The foundational assumptions used to undergird the increasing use of categorical funding is problematic. State policymakers appear to believe that local school districts, without the extra state funds, would fail to provide the programs and services that these politicians believe students really need. While some students certainly benefit from the targeted programs the state Legislature funds, it is highly improbable that lawmakers would know better than individual parents, teachers and school leaders what services local students need most. This reality suggests that a lot of this categorical spending is inefficient at best, or worse, wasteful.
Lawmakers have continued their preference to boost K-12 funding through line-item categorical grants. This approach enables elected officials to exert more control to prescribe how local agencies use dollars. It also tends to distribute money in a way that does not necessarily align with the local needs and characteristics of students served.
[*] In 2007-08, Michigan school districts and charter schools took in $12.147 billion through the foundation allowance, 70.7% of $17.172 billion in total revenue. Twelve years later, only $11.78 billion out of $18.745 billion in total revenue arrived through the foundation allowance. Subtracting federal funds, the foundation allowance went from 75% of revenues in 2008 to 68% in 2020. Using a slightly different methodology, the Edunomics Lab measured Michigan’s student-based allocations at 67% of combined local and state revenues in fiscal year 2018. Michigan ranked 11th out of the 29 states analyzed. See “Student-Based Allocation: Doling Out Dollars Based on Student Needs” (Edunomics Lab, 2022), https://perma.cc/4L26-2JRH.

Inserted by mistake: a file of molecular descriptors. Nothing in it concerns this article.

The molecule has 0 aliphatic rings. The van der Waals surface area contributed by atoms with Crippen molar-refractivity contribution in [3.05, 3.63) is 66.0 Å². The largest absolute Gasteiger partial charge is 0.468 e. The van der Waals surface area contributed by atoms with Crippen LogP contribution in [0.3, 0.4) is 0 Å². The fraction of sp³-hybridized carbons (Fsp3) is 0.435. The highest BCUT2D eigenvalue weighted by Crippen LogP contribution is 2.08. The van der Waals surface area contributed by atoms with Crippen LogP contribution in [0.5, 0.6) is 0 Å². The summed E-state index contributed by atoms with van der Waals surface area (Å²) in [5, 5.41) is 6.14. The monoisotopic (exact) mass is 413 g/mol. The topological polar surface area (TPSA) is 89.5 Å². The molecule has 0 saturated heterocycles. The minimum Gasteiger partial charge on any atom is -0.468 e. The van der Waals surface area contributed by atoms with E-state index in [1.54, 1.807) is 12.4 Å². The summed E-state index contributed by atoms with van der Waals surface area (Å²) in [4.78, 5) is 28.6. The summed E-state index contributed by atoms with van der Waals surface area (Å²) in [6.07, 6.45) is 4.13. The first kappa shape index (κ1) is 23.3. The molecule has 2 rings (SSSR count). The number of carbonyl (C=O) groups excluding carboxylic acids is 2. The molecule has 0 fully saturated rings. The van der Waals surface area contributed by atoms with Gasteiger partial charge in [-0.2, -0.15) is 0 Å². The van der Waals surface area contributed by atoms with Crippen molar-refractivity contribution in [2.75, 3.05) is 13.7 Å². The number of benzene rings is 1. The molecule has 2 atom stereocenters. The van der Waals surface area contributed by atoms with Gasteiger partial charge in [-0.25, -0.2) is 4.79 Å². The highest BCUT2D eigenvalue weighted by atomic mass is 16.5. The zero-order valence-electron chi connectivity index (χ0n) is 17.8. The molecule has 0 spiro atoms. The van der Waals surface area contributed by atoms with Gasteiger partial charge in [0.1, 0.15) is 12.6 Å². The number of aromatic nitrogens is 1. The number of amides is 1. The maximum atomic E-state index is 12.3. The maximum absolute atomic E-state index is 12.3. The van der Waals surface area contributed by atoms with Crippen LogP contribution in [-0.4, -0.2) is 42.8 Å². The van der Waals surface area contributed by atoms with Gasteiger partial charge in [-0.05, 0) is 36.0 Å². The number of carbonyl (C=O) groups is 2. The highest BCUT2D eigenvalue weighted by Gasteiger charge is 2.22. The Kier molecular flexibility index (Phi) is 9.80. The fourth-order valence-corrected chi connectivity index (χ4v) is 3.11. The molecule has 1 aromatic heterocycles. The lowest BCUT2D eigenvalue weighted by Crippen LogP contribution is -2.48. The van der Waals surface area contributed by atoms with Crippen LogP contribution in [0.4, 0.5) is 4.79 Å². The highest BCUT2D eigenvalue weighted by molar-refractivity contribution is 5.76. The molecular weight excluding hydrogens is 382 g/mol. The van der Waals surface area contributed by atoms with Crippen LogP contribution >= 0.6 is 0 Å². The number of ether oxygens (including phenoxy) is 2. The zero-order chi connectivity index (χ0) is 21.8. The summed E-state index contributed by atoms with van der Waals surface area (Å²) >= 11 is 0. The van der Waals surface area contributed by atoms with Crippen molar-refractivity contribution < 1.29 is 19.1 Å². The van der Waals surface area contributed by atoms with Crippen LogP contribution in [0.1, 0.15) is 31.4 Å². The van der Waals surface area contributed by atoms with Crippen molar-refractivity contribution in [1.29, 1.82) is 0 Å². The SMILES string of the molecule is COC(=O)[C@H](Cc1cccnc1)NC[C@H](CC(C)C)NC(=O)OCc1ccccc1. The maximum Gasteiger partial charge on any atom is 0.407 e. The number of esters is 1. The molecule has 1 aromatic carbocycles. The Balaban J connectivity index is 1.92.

[†] See “School Aid Archives” (Michigan House Fiscal Agency), https://www.house.mi.gov/hfa/Archives/SchoolAidArchive.asp. The initial allocations under Section 147 for Fiscal Year 2011-12 totaled $288 million, a figure that has only grown since.
[‡] “Budget Briefing: School Aid” (Michigan House Fiscal Agency, Jan. 2019), 6, 15, https://perma.cc/4R55-ZAQ8. This figure can quickly be determined by subtracting the state’s foundation allowance spending ($9,431,000,00) from total state School Aid spending ($13,098,645,300), which includes the total allocations from both restricted funds and the general fund.
[§] MCL § 388.1641. For 2019-20, the Legislature appropriated anywhere from $100 for each English language learner with the highest proficiency to $900 for each learner with the lowest proficiency.
[**] MCL § 388.1631a(2), (4). The figure is derived from a calculation of a “statewide weighted average foundation allowance” that calculates all the foundation allowance dollars allocated up to the target rate and divides the total by the number of full-time equivalent students in membership. The resulting figure of $8,214 is then multiplied by the statutory weight of .115, to approximate $920. Districts with foundation allowances above the minimum level generally receive at-risk funding at 35% of the standard allocation. See also “FundEd: Poverty Funding Policies in Each State” (EdBuild), https://perma.cc/U5F7-RSPN.